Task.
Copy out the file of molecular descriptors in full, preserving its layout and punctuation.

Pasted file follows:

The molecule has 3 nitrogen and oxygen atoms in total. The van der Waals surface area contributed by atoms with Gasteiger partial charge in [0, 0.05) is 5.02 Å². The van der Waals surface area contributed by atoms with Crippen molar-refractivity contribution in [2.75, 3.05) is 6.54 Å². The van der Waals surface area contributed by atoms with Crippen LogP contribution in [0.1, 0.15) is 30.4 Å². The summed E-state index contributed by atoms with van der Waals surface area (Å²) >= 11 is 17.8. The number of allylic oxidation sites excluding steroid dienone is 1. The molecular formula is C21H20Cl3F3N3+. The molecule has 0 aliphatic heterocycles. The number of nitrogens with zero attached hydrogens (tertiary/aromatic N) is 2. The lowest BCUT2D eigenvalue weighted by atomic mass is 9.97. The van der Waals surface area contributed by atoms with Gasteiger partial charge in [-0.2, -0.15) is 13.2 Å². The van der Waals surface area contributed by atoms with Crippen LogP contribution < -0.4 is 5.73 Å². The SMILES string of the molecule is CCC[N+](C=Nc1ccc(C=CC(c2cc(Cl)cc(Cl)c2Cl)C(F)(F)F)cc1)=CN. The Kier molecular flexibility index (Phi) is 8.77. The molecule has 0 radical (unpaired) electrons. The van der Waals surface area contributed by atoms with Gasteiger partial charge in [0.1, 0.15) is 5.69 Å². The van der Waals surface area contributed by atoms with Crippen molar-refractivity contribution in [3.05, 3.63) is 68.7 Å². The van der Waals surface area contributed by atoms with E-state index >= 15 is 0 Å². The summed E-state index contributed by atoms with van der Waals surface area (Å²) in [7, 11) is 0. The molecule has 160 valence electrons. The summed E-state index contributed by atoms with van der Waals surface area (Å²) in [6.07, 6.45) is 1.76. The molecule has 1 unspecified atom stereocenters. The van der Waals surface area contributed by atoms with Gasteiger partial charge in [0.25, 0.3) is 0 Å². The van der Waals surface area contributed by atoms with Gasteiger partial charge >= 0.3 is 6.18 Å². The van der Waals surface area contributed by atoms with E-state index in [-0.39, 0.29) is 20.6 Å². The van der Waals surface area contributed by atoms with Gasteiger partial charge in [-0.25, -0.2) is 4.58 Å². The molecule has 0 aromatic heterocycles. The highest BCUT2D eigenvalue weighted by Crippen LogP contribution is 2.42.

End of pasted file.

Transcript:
The molecule has 3 nitrogen and oxygen atoms in total. The van der Waals surface area contributed by atoms with Gasteiger partial charge in [0, 0.05) is 5.02 Å². The van der Waals surface area contributed by atoms with Crippen molar-refractivity contribution in [2.75, 3.05) is 6.54 Å². The van der Waals surface area contributed by atoms with Crippen LogP contribution in [0.1, 0.15) is 30.4 Å². The summed E-state index contributed by atoms with van der Waals surface area (Å²) >= 11 is 17.8. The number of allylic oxidation sites excluding steroid dienone is 1. The molecular formula is C21H20Cl3F3N3+. The molecule has 0 aliphatic heterocycles. The number of nitrogens with zero attached hydrogens (tertiary/aromatic N) is 2. The lowest BCUT2D eigenvalue weighted by atomic mass is 9.97. The van der Waals surface area contributed by atoms with Gasteiger partial charge in [-0.2, -0.15) is 13.2 Å². The van der Waals surface area contributed by atoms with Crippen LogP contribution < -0.4 is 5.73 Å². The SMILES string of the molecule is CCC[N+](C=Nc1ccc(C=CC(c2cc(Cl)cc(Cl)c2Cl)C(F)(F)F)cc1)=CN. The Kier molecular flexibility index (Phi) is 8.77. The molecule has 0 radical (unpaired) electrons. The van der Waals surface area contributed by atoms with Gasteiger partial charge in [0.1, 0.15) is 5.69 Å². The van der Waals surface area contributed by atoms with Crippen molar-refractivity contribution in [3.05, 3.63) is 68.7 Å². The van der Waals surface area contributed by atoms with E-state index >= 15 is 0 Å². The summed E-state index contributed by atoms with van der Waals surface area (Å²) in [7, 11) is 0. The molecule has 160 valence electrons. The summed E-state index contributed by atoms with van der Waals surface area (Å²) in [6.07, 6.45) is 1.76. The molecule has 1 unspecified atom stereocenters. The van der Waals surface area contributed by atoms with Gasteiger partial charge in [0.25, 0.3) is 0 Å². The van der Waals surface area contributed by atoms with Gasteiger partial charge >= 0.3 is 6.18 Å². The van der Waals surface area contributed by atoms with E-state index in [-0.39, 0.29) is 20.6 Å². The van der Waals surface area contributed by atoms with Gasteiger partial charge in [-0.25, -0.2) is 4.58 Å². The molecule has 0 aromatic heterocycles. The highest BCUT2D eigenvalue weighted by Crippen LogP contribution is 2.42.